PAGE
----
JG 2 assigned 2., 6. and 7. Staffeln during the autumn of 1940 to the specialist anti-shipping Jabo role. According to Erik Mombeek in his history of JG 2 "Dans le Ciel de France" (Vol II) JG 2 had approached this new commitment only half-heartedly and during the spring of 1941 was still training with 50 kg cement bombs in the Seine estuary. The Staffeln of neighbouring units (such as JG 26 for example) had made considerably more progress.

Fritz Schröter recalled the training sorties flown by 6. Staffel - the so-called Jagdbomber Staffel;

  " ..Some distance to the north of Beaumont-le-Roger- in the Seine estuary to be exact- lay a ship wreck which made an ideal target for our training exercises. We approached it at wave-top height or from the direction of the shore at low altitude. At a precise distance from the target we would pull up three hundred metres before diving back down towards the wreck, throwing the throttle wide open in order to make ourselves as difficult a target as possible for potential anti-aircraft gunners. The bomb would be jettisoned just before the target disappeared beneath the nose of the aircraft, followed by a sharp pull-up which took us virtually through the masts and superstructure of the vessel. If we had judged the distance and speed correctly, the bomb struck the ship at the waterline. A 250 kg bomb could tear a breech large enough to sink a ship. Otherwise a near miss would detonate with the force of a sea mine. However during training we only employed 50 kg bombs -which had far less explosive force- in order not to totally destroy our practice target..."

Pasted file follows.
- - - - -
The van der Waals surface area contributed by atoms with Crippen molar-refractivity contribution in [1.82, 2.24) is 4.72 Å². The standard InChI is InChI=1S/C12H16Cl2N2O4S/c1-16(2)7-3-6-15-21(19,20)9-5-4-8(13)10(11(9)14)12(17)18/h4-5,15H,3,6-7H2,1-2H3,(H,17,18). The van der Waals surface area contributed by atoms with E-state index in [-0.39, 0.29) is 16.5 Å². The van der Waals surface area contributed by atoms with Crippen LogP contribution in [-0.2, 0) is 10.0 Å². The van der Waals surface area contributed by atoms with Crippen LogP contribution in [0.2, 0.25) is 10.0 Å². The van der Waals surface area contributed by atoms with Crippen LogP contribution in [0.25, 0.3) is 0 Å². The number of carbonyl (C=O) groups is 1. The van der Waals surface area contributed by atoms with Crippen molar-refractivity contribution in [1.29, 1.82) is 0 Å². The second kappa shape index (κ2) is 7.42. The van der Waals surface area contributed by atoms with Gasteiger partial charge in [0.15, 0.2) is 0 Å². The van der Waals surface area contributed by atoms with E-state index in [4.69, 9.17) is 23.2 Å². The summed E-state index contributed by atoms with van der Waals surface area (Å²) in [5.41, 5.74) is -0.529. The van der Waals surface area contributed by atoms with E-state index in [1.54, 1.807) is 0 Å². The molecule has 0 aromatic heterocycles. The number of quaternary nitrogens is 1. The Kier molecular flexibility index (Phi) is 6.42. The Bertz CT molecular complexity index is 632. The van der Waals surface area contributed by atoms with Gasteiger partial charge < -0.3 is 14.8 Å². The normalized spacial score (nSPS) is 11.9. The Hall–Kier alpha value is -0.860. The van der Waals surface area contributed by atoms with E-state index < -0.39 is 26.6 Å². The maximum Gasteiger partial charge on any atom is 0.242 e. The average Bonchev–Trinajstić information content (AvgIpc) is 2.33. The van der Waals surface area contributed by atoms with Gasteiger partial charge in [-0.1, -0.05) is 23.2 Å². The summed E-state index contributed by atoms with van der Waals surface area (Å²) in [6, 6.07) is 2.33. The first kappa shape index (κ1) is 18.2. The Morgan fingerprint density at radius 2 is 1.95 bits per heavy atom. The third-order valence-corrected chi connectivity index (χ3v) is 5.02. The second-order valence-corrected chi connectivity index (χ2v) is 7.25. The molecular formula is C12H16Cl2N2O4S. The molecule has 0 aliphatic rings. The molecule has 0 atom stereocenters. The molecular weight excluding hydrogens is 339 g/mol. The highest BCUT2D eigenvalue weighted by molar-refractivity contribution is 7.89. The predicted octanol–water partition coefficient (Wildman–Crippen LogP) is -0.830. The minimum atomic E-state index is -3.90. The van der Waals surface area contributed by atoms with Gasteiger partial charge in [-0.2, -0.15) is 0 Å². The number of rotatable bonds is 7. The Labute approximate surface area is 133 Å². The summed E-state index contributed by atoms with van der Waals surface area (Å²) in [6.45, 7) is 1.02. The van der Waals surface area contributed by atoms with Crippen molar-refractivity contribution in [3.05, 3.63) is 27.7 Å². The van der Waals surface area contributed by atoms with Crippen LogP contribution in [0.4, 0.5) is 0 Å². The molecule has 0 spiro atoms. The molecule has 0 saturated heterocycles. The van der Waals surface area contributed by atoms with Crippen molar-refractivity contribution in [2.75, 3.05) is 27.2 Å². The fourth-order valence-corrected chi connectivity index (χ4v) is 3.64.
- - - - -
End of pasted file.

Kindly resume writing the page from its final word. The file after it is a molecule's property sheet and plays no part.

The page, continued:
Above; in the spring of 1941, 6./JG 2, the Jabostaffel of II. Gruppe, took on strength several of the new Friedrichs - note the Staffel emblem painted on the bright yellow cowling.

Pilot accounts from the Jabostaffel of I./ JG 2 focus on the relatively inauspicious results achieved by the Jabos - on the morning of 17 May 2./JG 2 flew a sortie that saw the unit dropping its twentieth 'live' bomb. According to Oblt. Dietrich Wickop's account (quoted in 'Dans le Ciel de France' );